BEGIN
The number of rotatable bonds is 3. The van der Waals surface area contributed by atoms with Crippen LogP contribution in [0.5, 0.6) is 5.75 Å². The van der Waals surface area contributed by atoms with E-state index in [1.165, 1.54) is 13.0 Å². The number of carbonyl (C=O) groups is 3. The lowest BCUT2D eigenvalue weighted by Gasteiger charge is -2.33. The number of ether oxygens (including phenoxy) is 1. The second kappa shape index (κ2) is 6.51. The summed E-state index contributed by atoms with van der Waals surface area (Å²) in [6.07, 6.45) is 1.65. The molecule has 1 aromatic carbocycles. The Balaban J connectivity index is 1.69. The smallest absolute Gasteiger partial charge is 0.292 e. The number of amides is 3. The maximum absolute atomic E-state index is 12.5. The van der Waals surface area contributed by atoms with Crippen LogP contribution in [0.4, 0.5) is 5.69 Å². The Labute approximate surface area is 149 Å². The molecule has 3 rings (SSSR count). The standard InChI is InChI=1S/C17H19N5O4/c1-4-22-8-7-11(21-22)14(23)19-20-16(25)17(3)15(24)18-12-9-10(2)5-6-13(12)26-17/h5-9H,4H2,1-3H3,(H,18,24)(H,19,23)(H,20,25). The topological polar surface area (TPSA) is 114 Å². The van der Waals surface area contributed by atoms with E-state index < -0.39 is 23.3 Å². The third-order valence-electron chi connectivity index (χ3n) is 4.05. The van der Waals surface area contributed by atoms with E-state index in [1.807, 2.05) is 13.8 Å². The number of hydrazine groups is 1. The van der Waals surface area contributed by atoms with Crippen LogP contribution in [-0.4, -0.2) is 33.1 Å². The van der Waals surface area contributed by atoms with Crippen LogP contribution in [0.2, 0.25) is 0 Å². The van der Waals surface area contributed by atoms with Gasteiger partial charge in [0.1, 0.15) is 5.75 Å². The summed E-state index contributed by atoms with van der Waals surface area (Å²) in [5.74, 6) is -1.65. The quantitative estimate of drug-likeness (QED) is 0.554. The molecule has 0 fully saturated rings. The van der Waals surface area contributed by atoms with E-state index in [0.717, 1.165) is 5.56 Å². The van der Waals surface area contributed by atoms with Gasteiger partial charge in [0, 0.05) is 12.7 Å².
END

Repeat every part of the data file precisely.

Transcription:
The number of rotatable bonds is 3. The van der Waals surface area contributed by atoms with Crippen LogP contribution in [0.5, 0.6) is 5.75 Å². The van der Waals surface area contributed by atoms with E-state index in [1.165, 1.54) is 13.0 Å². The number of carbonyl (C=O) groups is 3. The lowest BCUT2D eigenvalue weighted by Gasteiger charge is -2.33. The number of ether oxygens (including phenoxy) is 1. The second kappa shape index (κ2) is 6.51. The summed E-state index contributed by atoms with van der Waals surface area (Å²) in [6.07, 6.45) is 1.65. The molecule has 1 aromatic carbocycles. The Balaban J connectivity index is 1.69. The smallest absolute Gasteiger partial charge is 0.292 e. The number of amides is 3. The maximum absolute atomic E-state index is 12.5. The van der Waals surface area contributed by atoms with Crippen LogP contribution in [0.4, 0.5) is 5.69 Å². The Labute approximate surface area is 149 Å². The molecule has 3 rings (SSSR count). The standard InChI is InChI=1S/C17H19N5O4/c1-4-22-8-7-11(21-22)14(23)19-20-16(25)17(3)15(24)18-12-9-10(2)5-6-13(12)26-17/h5-9H,4H2,1-3H3,(H,18,24)(H,19,23)(H,20,25). The topological polar surface area (TPSA) is 114 Å². The van der Waals surface area contributed by atoms with E-state index < -0.39 is 23.3 Å². The third-order valence-electron chi connectivity index (χ3n) is 4.05. The van der Waals surface area contributed by atoms with E-state index in [1.807, 2.05) is 13.8 Å². The number of hydrazine groups is 1. The van der Waals surface area contributed by atoms with Crippen LogP contribution in [-0.4, -0.2) is 33.1 Å². The van der Waals surface area contributed by atoms with Crippen LogP contribution in [0.2, 0.25) is 0 Å². The van der Waals surface area contributed by atoms with Gasteiger partial charge in [0.1, 0.15) is 5.75 Å². The summed E-state index contributed by atoms with van der Waals surface area (Å²) in [5.74, 6) is -1.65. The quantitative estimate of drug-likeness (QED) is 0.554. The molecule has 0 fully saturated rings. The van der Waals surface area contributed by atoms with E-state index in [0.717, 1.165) is 5.56 Å². The van der Waals surface area contributed by atoms with Gasteiger partial charge in [0, 0.05) is 12.7 Å².